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Tenure (In)security and Agricultural Investment of Smallholder Farmers in Mozambique

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Type: Working Paper
Author: Hagos, Hosaena Ghebru
Date: 2012
Agency: International Food Policy Research Institute (IFPRI), Washington, DC
Series: IFPRI Working Paper, no. 5
URI: https://hdl.handle.net/10535/8742
Sector: Agriculture
Region: Africa
Subject(s): land tenure and use
agricultural development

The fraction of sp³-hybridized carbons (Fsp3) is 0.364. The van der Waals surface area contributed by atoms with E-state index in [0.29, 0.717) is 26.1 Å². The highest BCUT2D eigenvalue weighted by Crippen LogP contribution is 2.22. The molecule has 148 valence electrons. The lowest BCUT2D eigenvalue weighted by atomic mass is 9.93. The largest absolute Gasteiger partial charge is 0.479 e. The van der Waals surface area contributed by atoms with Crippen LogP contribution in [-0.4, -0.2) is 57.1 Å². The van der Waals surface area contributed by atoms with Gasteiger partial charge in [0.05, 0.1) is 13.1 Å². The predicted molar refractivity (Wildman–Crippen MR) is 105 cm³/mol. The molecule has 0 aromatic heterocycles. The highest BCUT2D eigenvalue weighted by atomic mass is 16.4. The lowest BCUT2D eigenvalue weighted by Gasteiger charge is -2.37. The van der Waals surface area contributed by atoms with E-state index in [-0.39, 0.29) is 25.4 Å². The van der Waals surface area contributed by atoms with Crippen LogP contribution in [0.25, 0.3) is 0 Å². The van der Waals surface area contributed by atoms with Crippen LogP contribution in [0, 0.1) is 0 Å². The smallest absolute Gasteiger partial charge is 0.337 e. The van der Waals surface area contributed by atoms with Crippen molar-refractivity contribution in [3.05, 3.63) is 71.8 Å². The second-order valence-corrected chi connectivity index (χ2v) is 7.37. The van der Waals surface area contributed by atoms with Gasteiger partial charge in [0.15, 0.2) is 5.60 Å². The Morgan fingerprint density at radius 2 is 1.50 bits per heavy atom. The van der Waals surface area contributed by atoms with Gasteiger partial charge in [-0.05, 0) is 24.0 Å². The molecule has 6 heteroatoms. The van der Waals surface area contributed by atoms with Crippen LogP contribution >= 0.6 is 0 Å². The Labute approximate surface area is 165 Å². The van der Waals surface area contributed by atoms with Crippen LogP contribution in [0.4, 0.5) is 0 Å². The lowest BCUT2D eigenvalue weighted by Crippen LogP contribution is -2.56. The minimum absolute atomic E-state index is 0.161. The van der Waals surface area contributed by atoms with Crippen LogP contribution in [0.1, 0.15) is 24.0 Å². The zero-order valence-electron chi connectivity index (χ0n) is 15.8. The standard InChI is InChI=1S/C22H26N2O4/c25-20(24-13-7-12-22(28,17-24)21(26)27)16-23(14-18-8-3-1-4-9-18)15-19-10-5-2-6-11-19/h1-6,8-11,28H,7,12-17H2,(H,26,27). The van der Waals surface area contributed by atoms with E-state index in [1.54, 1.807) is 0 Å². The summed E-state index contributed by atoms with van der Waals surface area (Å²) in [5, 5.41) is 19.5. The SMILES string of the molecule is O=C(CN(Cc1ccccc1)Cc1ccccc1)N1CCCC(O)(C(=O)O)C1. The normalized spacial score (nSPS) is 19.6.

Abstract: "Poor agricultural productivity and food insecurity are persistent features of many less developed countries. Governments and international development agencies have therefore rightly considered agricultural intensification as the primary means for inducing technological change in developing countries that have high population pressure and low agricultural productivi-ty. Integral to this growing global interest in agricultural intensification is the issue of land tenure security. Because of the conventional view that traditional or 'customary' land rights impede agricultural development, many developing countries and major multilateral organizations have promoted formalization of land rights (in the form of registration and certification of land) as a top priority in their economic development agendas. In theory, there are three routes through which secure property rights may influence agricultural productivity. The first channel is by encouraging long term land investment and adoption of new technologies. According to this hypothesis, afraid of not recouping the investment made on land to which the user has access but no secure property rights, the user hesitates to spend resources on land-improving technologies (conservation, manure, fertilizer, etc.). As a result, the demand for productivity-enhancing investment declines and aggregate agricultural productivity suffers. Secondly, secure property rights also are thought to influence agricultural productivity because such rights encourage efficient resource use (factor intensity). This is so since the establishment of clear ownership of land lowers the cost and risk of transferring land, which improves factor intensity such that land will be reallocated to more efficient producers. Thirdly, it has also been claimed that secure property rights can stimulate efficient resource use as such rights should reduce land related disputes and may contribute to better access to credit if land can be used as collateral."

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